Eat Your Dog

By Keith Kloor | October 27, 2009 4:08 pm

Guess what? Your dog is part of a carbon emissions, greenhouse gas factory. I can only imagine the horror my crunchy green, dog-loving friends in Boulder, Colorado, will feel when they read this post at High Country News.

For the record, no pets in my household, thanks to wicked allergies on both sides of the family.

CATEGORIZED UNDER: climate change, dogs, global warming
  • Hillary

    yeah. i’m going to write a book called “eat your children.” those book authors–and anyone else–can talk to me about how awful it is to adopt cast-off shelter pets after they’ve calculated the carbon footprint of their kids. though perhaps this asinine book might help convince people to stop breeding dogs and cats when there are so many zillions of them being left to die in shelters. just my two-cents, as a pet-owning lifelong vegetarian…

  • Keith Kloor

    I’m just the messenger!

  • Jen Schneider

    Hi Keith!

    I’m not a fan of this sort of environmentalism–though it’s so important to keep track of our personal actions, and I’m as turned off by families of, oh, 18 as anyone else, I think worrying those poor Boulderites about their dogs is a bit ridiculous, and obscures the really big problems causing climate change (loopholes for coal businesses in the new climate bills, for example, or our lame transportation systems).

    Then again, I’m thinking of that 70s novel Ecotopia; I seem to remember one detail of that narrative was that once people really reconnected with one another, they no longer needed pets.  Pets became “animals” again, rather than friends.  That sort of appeals to me.  But we’d have to cordon off California and protect it with nuclear weapons to have an ecotopia.  So there you go.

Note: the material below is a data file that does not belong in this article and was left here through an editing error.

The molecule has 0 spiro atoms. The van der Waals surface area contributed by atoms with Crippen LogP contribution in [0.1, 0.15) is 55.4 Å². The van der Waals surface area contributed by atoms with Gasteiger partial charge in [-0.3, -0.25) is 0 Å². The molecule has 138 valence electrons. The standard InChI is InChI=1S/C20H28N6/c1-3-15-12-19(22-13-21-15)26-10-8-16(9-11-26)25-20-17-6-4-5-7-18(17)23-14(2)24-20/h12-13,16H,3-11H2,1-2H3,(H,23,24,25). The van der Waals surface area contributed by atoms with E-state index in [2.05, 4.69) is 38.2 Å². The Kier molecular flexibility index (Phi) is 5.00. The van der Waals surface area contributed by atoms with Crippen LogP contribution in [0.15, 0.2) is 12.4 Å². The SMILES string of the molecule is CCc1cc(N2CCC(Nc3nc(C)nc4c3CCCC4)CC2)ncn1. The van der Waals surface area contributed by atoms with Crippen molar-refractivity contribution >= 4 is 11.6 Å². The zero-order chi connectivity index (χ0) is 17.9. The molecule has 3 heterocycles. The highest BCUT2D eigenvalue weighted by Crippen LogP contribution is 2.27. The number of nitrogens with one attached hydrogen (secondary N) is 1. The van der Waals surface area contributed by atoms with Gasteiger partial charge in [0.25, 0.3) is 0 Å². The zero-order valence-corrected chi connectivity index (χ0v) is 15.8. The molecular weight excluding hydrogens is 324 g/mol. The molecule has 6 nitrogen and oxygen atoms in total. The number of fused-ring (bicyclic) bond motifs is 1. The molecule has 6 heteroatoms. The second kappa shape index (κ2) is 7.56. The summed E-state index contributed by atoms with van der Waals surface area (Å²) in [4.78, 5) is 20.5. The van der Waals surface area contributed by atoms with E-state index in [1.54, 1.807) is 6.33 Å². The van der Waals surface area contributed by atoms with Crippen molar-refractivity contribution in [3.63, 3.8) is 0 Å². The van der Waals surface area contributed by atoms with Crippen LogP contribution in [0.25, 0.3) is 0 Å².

Full disclosure:  I have two cats and two kids.  So I can’t be self-righteous on this one.  I’m just not fond of this sort of story.

    Colorado School of Mines

  • Keith Kloor


    I agree that the personal actions part of the equation is not as important as those climate bill coal loopholes. I was really just having some fun with this post.

    To your second point about people’s lavish affections for their dogs: I suspect that my post might have been subliminally motivated by disgust at this, having family members who show more concern and love for their dogs than than anyone else. Then again, if that’s all they’re capable of, perhaps that’s better than not being able to not connect on any level…


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About Keith Kloor

Keith Kloor is a NYC-based journalist, and an adjunct professor of journalism at New York University. His work has appeared in Slate, Science, Discover, and the Washington Post magazine, among other outlets. From 2000 to 2008, he was a senior editor at Audubon Magazine. In 2008-2009, he was a Fellow at the University of Colorado’s Center for Environmental Journalism, in Boulder, where he studied how a changing environment (including climate change) influenced prehistoric societies in the U.S. Southwest. He covers a wide range of topics, from conservation biology and biotechnology to urban planning and archaeology.


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